Sunday, November 22, 2009

Homily for Advent Sunday

Stand erect, hold your heads high, because your liberation is near at hand. (Luke 21)

We think of Advent, perhaps, as a kind of mini-Lent: purple, no flowers, no Gloria. And in a way that is true, like Lent it is a time of preparation for Christmas. A good time to go to confession. A very good time (though perhaps a difficult time) for a quiet day, a retreat, for some spiritual reading.

But in other respects Advent is very different from Lent. In Lent we still sing 'alleluia'. We 'rejoice, rejoice' that Emmanuel is coming. It is a time of excitement and eager expectation - not just for the wide eyed children aching for Christmas morning - but for all God's creation as we yearn for the coming of the King.

While all around us may be bad news, war, disaster, tragedy, Christ commands us to hope not fear, to trust not doubt, to rejoice not grieve: "Stand erect, hold your heads high, because your liberation is near at hand."

We learn from the New Testament that one of the prayers of the first Christians was "Maranatha" "Come, Lord Jesus!". May it be our prayer, too.

Wednesday, November 18, 2009

Homily / Sermon for the feast of Christ the King (34th Sunday of the Year)

Homily for the feast of Christ the King.

"So you are a king, then?" (John 18:37)

Jesus seems hesitant in answering this question, and throughout the Gospels we find Jesus shrinking from any claim to be a king. When they call him a King or Son of David, he tells them to be quiet. When Peter proclaims him to be the Messiah he tells him to keep it quiet. When James and John ask to sit by his side in the kingdom, he warns them to expect not glory, but suffering. Time and time again, when the disciples speak excitedly about his coming kingdom, he reduces their expectations, warns them of consequences, orders them to keep silence.

And perhaps our first explanation is that Jesus, if we call him a king at all, is a king of hearts and minds, not clubs and weapons. His kingdom is not of this world. He has no army, no armoury, no territory, no generals. He is weak and vulnerable, or so it seems. He is gentle, meek, mild: the good shepherd who lays down his life for his sheep, not the general who sends them like lambs for the slaughter.

But there is more to say. This king is not weak - he is powerful, immensely powerful. And his kingdom is not only a kingdom within the heart or soul. He healed the sick, he made the lame walk, he even raised some from death. Yes he suffered and died, but with great nobility he stood dumb before his accusers and in great victory he defeated even death itself. He rightly prevents the disciples for proclaiming that he is King, because is far more than a King, he is the Eternal Word of God, through whom all things were made, who for us, for our salvation, came down from heaven, and who will come again to judge the living and the dead.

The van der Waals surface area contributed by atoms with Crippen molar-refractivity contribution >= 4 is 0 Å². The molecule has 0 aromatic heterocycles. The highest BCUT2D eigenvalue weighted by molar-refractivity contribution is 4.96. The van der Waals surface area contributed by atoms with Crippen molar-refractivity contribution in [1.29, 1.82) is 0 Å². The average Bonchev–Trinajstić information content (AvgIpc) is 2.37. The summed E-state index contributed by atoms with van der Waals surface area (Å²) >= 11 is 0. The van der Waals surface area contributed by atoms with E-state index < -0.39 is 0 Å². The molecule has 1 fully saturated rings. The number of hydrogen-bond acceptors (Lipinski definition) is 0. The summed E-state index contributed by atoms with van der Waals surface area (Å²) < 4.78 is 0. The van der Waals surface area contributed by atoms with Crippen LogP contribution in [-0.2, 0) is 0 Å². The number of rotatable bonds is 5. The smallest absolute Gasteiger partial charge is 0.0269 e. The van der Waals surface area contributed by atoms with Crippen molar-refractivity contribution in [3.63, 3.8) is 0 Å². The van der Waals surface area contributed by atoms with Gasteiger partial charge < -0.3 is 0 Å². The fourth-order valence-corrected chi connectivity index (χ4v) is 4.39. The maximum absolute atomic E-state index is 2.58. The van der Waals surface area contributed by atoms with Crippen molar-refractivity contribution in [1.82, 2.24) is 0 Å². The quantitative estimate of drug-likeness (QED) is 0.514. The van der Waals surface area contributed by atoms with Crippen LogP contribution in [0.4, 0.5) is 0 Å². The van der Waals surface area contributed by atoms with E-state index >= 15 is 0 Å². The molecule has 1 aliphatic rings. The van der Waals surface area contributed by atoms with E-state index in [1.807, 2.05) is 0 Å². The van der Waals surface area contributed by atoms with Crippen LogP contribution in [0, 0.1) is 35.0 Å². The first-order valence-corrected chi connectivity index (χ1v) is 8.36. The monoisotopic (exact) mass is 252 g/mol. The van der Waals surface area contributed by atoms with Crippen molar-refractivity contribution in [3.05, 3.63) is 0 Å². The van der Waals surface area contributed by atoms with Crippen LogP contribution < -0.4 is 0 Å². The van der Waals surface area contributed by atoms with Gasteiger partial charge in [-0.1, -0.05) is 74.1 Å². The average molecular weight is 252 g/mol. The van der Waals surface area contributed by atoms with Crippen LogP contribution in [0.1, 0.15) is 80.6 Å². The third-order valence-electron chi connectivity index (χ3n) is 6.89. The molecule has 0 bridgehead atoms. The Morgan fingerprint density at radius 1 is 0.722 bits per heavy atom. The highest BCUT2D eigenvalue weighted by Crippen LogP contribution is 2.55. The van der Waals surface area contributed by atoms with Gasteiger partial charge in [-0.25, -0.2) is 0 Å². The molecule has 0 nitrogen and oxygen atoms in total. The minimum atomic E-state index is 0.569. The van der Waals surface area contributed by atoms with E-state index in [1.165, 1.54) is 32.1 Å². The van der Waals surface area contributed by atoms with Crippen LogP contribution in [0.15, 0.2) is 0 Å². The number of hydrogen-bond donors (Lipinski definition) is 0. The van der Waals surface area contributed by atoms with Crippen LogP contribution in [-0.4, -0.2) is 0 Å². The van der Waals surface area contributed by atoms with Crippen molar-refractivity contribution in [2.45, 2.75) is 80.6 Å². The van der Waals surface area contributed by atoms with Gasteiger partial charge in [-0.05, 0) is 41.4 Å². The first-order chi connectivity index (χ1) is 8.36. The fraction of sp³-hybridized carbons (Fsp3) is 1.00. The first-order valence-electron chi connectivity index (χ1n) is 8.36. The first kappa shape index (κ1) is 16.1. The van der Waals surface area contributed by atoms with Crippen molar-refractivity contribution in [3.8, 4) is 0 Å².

So why did he hesitate to call himself a King? Not because he did not have the power of an earthly king, but because no earthly king has the power of the Son of God. 

For bidding prayers, click here.

Friday, November 13, 2009

Homily / Sermon for 33rd Sunday in Ordinary Time

They will see the Son of Man coming in the clouds with great power and glory (Mark 13:26)

When we hear these stories about the final conflict at the end of the world, I think as Catholics we may well feel a little uncomfortable. Just as we may struggle with stories about the creation, so the stories about the end of the world trouble our rational and scientific minds. They remind us of the extreme evangelicals, or the Jehovah’s witness who warn us - and have been warning us for centuries - that the end of the world is just around the corner. And so, just as we might keep a diplomatic silence about Adam and Eve, so we rarely mention the coming of the Son of Man in the clouds with great power. Death and bereavement is enough for any of us, I guess. The idea that all will be destroyed is just too much.

But if we take such an attitude we miss out on something very important, and not something terrible, or confusing, or difficult to grasp - but something wonderful and marvellous.
These stories found throughout the Gospels, in the prophecies of the Old Testament and especially the book of Revelation, and if we ignore them we lose an important dimension of our faith.
These stories and make prophecies make two things clear above all.